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Your Artist's Statement
I know a lot of people who read this newsletter are artists. Yes, this post is for you. And I know a lot of people who read this newsletter don’t think of themselves as artists at all. Yes, this post is for you too.
Today’s exercise requires time, so make yourself a cup of tea and settle in.
Let’s begin by reflecting on your experience with these newsletters over the last month. I know all of you did not do every prompt (I can see!), but think about the ones you did do, and what came up. Write down some thoughts.
Did any of these have something in common?
What exercises did you find most fun?
What exercises did you find most interesting, and why?
What type of thing do you like creating? In which medium?
What questions are you interested in exploring (in life, or art)?
What do you feel compelled to continue doing?
What early artistic experience inspired you?
What kind of art / artists inspire you today?
How is writing or art connected to what is happening in your world—your inner and outer world?
How can a deeper practice of art or writing feed into a practice of conscious living?
Once you’re done thinking and making notes, we’re going to craft an artist’s statement using Andrew Simonet’s guidelines in his wonderful free booklet: Making Your Life as an Artist. Check it out.
First, say something about what kind of art you make. What medium, what style etc.
(e.g. I write memoir)
Then say why. Why is it important to you?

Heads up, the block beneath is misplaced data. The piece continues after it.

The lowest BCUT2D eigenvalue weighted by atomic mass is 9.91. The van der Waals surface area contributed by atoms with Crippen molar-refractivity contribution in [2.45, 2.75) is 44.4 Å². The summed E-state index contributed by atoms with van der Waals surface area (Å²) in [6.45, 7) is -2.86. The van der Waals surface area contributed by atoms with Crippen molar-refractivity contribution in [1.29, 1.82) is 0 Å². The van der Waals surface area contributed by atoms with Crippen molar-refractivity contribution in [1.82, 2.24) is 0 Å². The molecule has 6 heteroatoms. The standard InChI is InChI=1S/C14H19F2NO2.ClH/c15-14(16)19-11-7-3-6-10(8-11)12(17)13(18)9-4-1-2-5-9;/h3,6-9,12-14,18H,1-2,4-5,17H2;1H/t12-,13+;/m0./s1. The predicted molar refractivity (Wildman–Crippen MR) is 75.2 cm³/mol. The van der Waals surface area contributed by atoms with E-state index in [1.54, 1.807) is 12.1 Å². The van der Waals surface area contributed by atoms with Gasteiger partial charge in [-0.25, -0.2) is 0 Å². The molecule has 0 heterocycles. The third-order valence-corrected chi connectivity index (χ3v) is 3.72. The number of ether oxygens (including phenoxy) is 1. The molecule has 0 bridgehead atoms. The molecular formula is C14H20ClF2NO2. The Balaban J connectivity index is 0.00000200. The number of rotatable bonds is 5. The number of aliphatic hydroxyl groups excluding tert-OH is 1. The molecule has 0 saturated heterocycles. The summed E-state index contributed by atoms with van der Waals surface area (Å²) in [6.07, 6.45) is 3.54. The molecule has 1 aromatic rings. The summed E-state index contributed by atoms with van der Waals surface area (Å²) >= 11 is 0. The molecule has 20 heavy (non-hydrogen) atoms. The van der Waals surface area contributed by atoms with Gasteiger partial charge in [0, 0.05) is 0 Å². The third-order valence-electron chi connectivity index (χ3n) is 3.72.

(e.g. Writing memoir helps me understand myself, my past, the metaphors of my life)
Then say why it’s important on a bigger level. Why might other people connect to it? Why does it matter?
(e.g. Telling my story is empowering for other people who have had similar experiences. And if I don’t use my voice, no one will know my particular story.)
This is just a guideline, in the end, you can craft your statement in whichever way you like. It’s important to remember that this is not about a career, awards, publication or external factors, but what drives you internally.
Here is an example of an artist’s statement from Simonet’s booklet:
I lived in 21 different houses before I turned 18, in the richest and second-poorest countries in the Western Hemisphere. I have friends in Honduras who live twenty miles from the ocean but will never see it, and friends in the US who will never learn how to cook beans. In Honduras, I saw the disparity of opportunities given to me and to my Honduran friends. And in California, I saw the emptiness of the material wealth Honduran villagers dreamed of. When I see a boundary, I try to cross it. Groups that don’t speak to each other. Histories that have been paved over. Literally. I discovered train tracks outside a gallery in Philadelphia, and built a train car, to resurrect for a night the erased industrial history of North Philadelphia. I provoke local rituals of remembering and delight, in a culture that has forgotten how to mourn. You are not alone. You are not the first. To be hated or excluded. To hate or exclude. Artistic practice matters when it connects us, when it makes us hesitant to kill each other. — Jeb Lewis
How was that for you? What did you come up with? Remember that what you write can always be honed, changed, and developed over time. Nothing is set in stone.